He greeted that announcement with a look of disbelief but did not respond. He may have thought I would change my mind. If that really is what he thought, he was wrong. I didn’t.

   After that, he behaved as though nothing had changed. Neither of us walked out. We still lived under the same roof but not the same bed. We still had a communal meal of an evening, albeit in a stony, charged silence until I decided to play music – loudly! I was aware of him casting furtive looks at me from time-to-time, but I made a point of ignoring him. It was a toxic atmosphere and then it became toxic in a very different way.

   I think it was perhaps two or three weeks later that I began to feel unwell and wanting to sleep all the time. At first, I thought I had caught one of the bugs doing the rounds. I was fairly certain it wasn’t Covid because I had both jabs a few months ago and, in any case, I had none of the symptoms. I just felt ill, so decided to see my GP. He examined me thoroughly and put it down to food poisoning and suggested I monitor what I ate and drank and amend it to see what effect it has.

   So, I did, and it took a couple of days for me to smell a rat, in a metaphorical sense, of course. The ‘rat’ turned out to be the bourbon Graeme poured me as a nightcap every night. It was a process of elimination that led me to the discovery. He rarely makes any meals but pours me a drink of an evening, something he still did despite our estrangement. Maybe he thought that the problem would just go away if he ignored it and continued as before.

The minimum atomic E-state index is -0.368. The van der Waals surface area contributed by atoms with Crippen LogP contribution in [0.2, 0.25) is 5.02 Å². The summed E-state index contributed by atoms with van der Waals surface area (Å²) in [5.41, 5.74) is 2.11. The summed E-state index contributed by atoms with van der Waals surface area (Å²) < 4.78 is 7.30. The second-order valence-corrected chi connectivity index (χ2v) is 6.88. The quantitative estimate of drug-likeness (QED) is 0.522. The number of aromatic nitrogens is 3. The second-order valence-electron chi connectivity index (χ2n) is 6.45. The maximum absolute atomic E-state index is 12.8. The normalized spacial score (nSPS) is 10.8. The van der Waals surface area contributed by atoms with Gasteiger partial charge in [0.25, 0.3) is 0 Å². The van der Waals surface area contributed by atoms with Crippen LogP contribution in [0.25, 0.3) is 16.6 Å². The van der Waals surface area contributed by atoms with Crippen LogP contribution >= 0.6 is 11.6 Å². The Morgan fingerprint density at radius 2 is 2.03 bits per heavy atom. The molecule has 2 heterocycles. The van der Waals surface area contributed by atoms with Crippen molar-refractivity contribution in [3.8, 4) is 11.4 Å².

It was a process of elimination really. Leaving out coffee at home made no difference and I switched our plates at meal times now and then which made no difference either, but pouring the bourbon away of an evening did. I began to feel much better after a couple of days, but I let him think I was still drinking it and pretended to be ill.

   It was then that the realisation hit me. You can accuse me of me of being a bit slow on the uptake if you like but to admit that your husband is slowly poisoning you is not something you would expect to have to do.

   So that was how Graeme intended to solve the problem of a troublesome wife, was it? I suppose I should have considered myself lucky he did not resort to more violent solutions. I realised I had to do something. I could have gone to the police, I suppose, but the evidence would have been weak, and he would probably have walked.

   There was only one answer. I knew I had to murder him.

*The next chapter of A Walk on the Wilder side will be published on Monday and every Monday thereafter.

Published by pod1942

I am a cereer journalist having worked for the London Dail Mail, Reuters and latterly the Liverpool Daily Post on Merseyside as well as the journalists’ leader in the region. I have experience as a crime reporter, feature writer, business editor and latterly, a senior sub-editor. My qualifications include a BA (Hons) English, from the University of Liverpool; a BA (Hons) Fine Art and an MA in Creative Practice both from Liverpool Hope University. I now divide my time between art and writing. I will shortly be publishing my first full-length novel, The Poseidon Files and as a taster I have written a short story which features the same central female character in which she talks about her world and her life. It is, however, essentially a ghost story.